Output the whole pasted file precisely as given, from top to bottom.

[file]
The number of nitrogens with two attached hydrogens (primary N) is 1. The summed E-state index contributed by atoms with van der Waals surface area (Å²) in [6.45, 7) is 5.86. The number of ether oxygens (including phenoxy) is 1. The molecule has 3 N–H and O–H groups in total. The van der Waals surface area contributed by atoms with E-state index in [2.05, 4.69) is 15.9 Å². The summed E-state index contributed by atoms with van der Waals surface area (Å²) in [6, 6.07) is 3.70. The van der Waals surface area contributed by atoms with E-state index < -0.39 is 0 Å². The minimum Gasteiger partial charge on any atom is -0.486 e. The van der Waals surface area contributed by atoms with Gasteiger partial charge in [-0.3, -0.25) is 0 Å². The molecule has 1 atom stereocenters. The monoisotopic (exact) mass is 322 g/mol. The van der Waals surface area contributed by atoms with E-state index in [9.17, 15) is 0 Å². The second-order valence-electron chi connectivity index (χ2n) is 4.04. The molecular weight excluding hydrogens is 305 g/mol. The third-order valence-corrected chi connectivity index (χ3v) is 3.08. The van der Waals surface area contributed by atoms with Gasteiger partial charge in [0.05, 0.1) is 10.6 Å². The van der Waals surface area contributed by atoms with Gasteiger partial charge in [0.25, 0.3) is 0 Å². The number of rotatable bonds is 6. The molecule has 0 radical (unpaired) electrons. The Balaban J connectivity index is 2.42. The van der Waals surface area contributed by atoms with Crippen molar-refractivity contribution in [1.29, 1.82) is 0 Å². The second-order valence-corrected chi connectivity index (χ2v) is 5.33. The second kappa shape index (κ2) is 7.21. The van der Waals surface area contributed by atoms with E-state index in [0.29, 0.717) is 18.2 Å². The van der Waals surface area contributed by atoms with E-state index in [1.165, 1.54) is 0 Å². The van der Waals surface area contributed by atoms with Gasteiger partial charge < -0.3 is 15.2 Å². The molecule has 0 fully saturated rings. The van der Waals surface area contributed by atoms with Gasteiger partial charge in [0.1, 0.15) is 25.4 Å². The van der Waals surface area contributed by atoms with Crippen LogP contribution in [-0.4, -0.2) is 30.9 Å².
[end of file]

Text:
The number of nitrogens with two attached hydrogens (primary N) is 1. The summed E-state index contributed by atoms with van der Waals surface area (Å²) in [6.45, 7) is 5.86. The number of ether oxygens (including phenoxy) is 1. The molecule has 3 N–H and O–H groups in total. The van der Waals surface area contributed by atoms with E-state index in [2.05, 4.69) is 15.9 Å². The summed E-state index contributed by atoms with van der Waals surface area (Å²) in [6, 6.07) is 3.70. The van der Waals surface area contributed by atoms with E-state index < -0.39 is 0 Å². The minimum Gasteiger partial charge on any atom is -0.486 e. The van der Waals surface area contributed by atoms with Gasteiger partial charge in [-0.3, -0.25) is 0 Å². The molecule has 1 atom stereocenters. The monoisotopic (exact) mass is 322 g/mol. The van der Waals surface area contributed by atoms with E-state index in [9.17, 15) is 0 Å². The second-order valence-electron chi connectivity index (χ2n) is 4.04. The molecular weight excluding hydrogens is 305 g/mol. The third-order valence-corrected chi connectivity index (χ3v) is 3.08. The van der Waals surface area contributed by atoms with Gasteiger partial charge in [0.05, 0.1) is 10.6 Å². The van der Waals surface area contributed by atoms with Gasteiger partial charge in [0.25, 0.3) is 0 Å². The number of rotatable bonds is 6. The molecule has 0 radical (unpaired) electrons. The Balaban J connectivity index is 2.42. The van der Waals surface area contributed by atoms with Crippen molar-refractivity contribution in [1.29, 1.82) is 0 Å². The second-order valence-corrected chi connectivity index (χ2v) is 5.33. The second kappa shape index (κ2) is 7.21. The van der Waals surface area contributed by atoms with E-state index in [0.29, 0.717) is 18.2 Å². The van der Waals surface area contributed by atoms with E-state index in [1.165, 1.54) is 0 Å². The van der Waals surface area contributed by atoms with Gasteiger partial charge < -0.3 is 15.2 Å². The molecule has 0 fully saturated rings. The van der Waals surface area contributed by atoms with Gasteiger partial charge in [0.1, 0.15) is 25.4 Å². The van der Waals surface area contributed by atoms with Crippen LogP contribution in [-0.4, -0.2) is 30.9 Å².